The Department of Defense needs to take advantage of temporal tactical targeting and intelligence data to address the rapidly evolving conditions of the modern battlefield.
There are many assets in theater across a battlefield, producing and consuming data simultaneously.
Consider a scenario in which an Army Long Range Precision Fires missile is engaged to destroy an adversary’s missile launch platform before a launch sequence is complete.
Here’s how that might play out:
- A report comes in from intelligence that a missile platform is preparing for launch.
- Immediately, the trajectory must be calculated and the air corridor cleared.
- Local ground combat units in the area are alerted to the danger.
- Then, both fixed-wing aircraft and attack helicopters provide support, including damage assessments after the strike.
All told, such a scenario could include ground combat units, naval artillery and satellites – all engaging in multi-domain operations, covering land, air, maritime, space and cyber.
But the fact is, our armed forces are faced with near-peer adversaries who have developed many systems that are competitive on a system-to-system basis. How can the U.S. assert and maintain dominance in this environment?
The answer is developing integrated coordination between systems across the five domains to identify and exploit opportunities for advantage. We need to leverage the collective capabilities of these systems – gathering, integrating and analyzing that data to produce reliable, tactical intelligence that informs battlefield decisions.
The challenge to integrating these systems is that the necessary data is in many different formats. The military does not have a data standard for the battlefield. And it never will, because it’s just not practical.
Instead, the solution is to create a common integration fabric that enables the promotion of data to decision-making intelligence. The Multi-Domain Operations strategy, or MDO, is a high-profile initiative to accomplish just this.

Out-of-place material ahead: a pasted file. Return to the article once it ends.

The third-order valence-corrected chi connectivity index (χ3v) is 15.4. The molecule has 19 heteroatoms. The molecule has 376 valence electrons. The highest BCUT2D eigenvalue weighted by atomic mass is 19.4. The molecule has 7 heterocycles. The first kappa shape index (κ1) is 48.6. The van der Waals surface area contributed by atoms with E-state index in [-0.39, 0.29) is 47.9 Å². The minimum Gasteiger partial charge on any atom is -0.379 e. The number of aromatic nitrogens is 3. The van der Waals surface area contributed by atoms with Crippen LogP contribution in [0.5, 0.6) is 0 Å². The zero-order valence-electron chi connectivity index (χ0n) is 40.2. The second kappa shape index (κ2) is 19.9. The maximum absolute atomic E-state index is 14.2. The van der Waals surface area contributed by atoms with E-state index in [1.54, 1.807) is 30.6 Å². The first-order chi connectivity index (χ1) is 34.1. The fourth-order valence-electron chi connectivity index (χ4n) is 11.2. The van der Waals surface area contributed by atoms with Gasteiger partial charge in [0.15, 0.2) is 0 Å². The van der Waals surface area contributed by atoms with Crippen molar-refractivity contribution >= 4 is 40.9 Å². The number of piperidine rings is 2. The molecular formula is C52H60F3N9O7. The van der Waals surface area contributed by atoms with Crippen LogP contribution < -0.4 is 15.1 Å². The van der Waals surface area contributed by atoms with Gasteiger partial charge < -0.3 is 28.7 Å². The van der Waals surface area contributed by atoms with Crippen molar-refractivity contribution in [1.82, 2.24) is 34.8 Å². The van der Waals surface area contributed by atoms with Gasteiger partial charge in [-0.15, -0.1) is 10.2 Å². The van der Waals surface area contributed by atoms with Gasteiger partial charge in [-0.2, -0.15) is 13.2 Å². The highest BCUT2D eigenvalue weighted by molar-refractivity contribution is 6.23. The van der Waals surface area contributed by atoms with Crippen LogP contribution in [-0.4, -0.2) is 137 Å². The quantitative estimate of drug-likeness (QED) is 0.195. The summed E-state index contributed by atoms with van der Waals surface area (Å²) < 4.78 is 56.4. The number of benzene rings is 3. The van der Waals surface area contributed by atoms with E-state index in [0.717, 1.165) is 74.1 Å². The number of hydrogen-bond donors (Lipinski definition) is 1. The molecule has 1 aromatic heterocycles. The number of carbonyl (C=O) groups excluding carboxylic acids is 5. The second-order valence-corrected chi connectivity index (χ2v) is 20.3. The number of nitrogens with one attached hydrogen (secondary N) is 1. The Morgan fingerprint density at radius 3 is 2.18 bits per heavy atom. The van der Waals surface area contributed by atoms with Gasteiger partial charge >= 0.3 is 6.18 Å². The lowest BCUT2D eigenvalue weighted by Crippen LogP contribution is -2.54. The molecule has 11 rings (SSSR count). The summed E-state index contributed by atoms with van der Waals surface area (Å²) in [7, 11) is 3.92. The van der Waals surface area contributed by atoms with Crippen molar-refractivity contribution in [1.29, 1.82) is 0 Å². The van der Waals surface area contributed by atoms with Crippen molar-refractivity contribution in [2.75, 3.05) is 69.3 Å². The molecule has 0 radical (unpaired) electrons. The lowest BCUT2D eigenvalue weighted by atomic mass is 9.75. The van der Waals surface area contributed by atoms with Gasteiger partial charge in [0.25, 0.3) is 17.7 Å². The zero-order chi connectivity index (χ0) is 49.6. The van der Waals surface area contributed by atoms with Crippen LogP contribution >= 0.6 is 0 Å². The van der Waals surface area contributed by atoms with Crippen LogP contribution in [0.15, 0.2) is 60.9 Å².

The overarching goal of Multi-Domain Operations is to overwhelm the adversary through the exploitation of assets across all domains during a window of peak opportunity, known as convergence. This results in Decision Dominance, a situation in which the adversary is unable to effectively respond or retaliate.
There are three foundational tenets that must be in place for Multi-Domain Operations to succeed.
One critical piece is data. Military data must flow across a battlefield. That data may need to be consumed from monolithic war-fighting systems built without integration in mind. And so MDO, at heart, is a data challenge.
Another critical piece is collaboration. Intelligence must reach the right people at the right time. Without collaboration, MDO cannot succeed.
And finally, there are APIs, or application programming interfaces. APIs are the foundation of collaboration and modern applications. They help applications communicate with one another, regardless of their source.
The endgame of MDO is actionable all-domain intelligence.
The modern battlefield has become highly digital, requiring a blend of human and data analysis to achieve a winning outcome. Open integration elevates tactical decision-making by taking data and intelligence sharing across the battlefield to the next level.
This article is an excerpt from GovLoop Academy’s recent course, “Making Better Tactical Decisions by Integrating Military Data,” created in partnership with Red Hat. Access the full course here.